I like eulogies — for careers and lives — that are a little on the brutally yet respectfully honest side. Outside of Rob Neyer — who always delivers at times like these — I’m not guessing we’ll get a ton of that when it comes to the Kid, but I can live with it. Here’s what people are saying thus far:
- Rob Neyer: “He was a great player. No question about that. But for many years, he
wasn’t quite the player people thought he was, or was supposed
to be. In retrospect, did Griffey really deserve his spot on the
All-Century Team? Did he really deserve to win 10 Gold Glove Awards? Did
he really save baseball in Seattle? Tomorrow, it will be said
that Griffey was the best player of his era who didn’t use steroids. Was
he really, though? . . . Maybe he wasn’t as good as he could have been. But he was better than
almost everyone else.”
- Lookout Landing: “Ken Griffey Junior is why I am a baseball fan. As kids growing up, we
all have potential. They tell us we are the future. Those of us who were
baseball fans in Seattle in the late 80s and early 90s were also
watching the future unfold before us on the diamond . . . He was out there playing the game and having fun,
doing things adults never thought possible, perhaps just because he
didn’t know it was impossible in the first place.
- U.S.S. Mariner: Did he stick around too long? Yes, of course. But the slide may keep
some fans from remembering just how amazing Griffey was in the mid-90s . . . he made baseball here an absolute joy to watch for many years, and
that’s enough for me.
- Larry Stone, Seattle Times: “[W]e will all remember a player who at his best provided a combination of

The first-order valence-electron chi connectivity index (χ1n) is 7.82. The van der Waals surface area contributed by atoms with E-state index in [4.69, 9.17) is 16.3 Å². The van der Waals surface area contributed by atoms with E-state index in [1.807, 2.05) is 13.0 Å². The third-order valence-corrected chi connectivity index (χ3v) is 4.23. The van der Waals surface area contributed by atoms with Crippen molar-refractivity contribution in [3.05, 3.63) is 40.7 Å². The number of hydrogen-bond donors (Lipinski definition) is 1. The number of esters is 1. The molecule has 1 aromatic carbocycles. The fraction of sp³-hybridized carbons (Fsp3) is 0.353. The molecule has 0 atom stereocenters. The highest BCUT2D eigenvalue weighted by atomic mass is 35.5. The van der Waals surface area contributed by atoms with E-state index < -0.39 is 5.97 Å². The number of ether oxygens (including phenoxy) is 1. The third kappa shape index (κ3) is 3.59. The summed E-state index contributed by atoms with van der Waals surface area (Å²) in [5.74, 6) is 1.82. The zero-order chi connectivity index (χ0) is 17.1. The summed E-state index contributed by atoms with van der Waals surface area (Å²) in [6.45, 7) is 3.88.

youthful exuberance and epic skill that made him a bonafide legend.”
- OMG Reds: “It will probably take a while to sink in, but I’m sure a lot of us feel
that a piece of our childhood is now gone.”
- Geoff Baker, Seattle Times: This isn’t a quote. Just go here and see the very, very long Griffey-centric rewrite of the lyrics to “American Pie” that Baker reprints. I’ll withhold judgment out of respect for, well, just about everyone involved.
I presume that more big name mainstream columnists will come online later to weigh in. The stuff I hope they stay away from, but which I doubt they will, is the dead-certain view that Ken Griffey Jr. “played clean” or whatever. I hate that narrative.
Why? Partially because we have no way of knowing if it was true. But mostly because it makes him out to be some sort of special case. Griffey was one of the best players ever. Not just one of the best “clean” players ever. Let’s just celebrate him for what he was and is, not as some tool of triangulation steroid politics.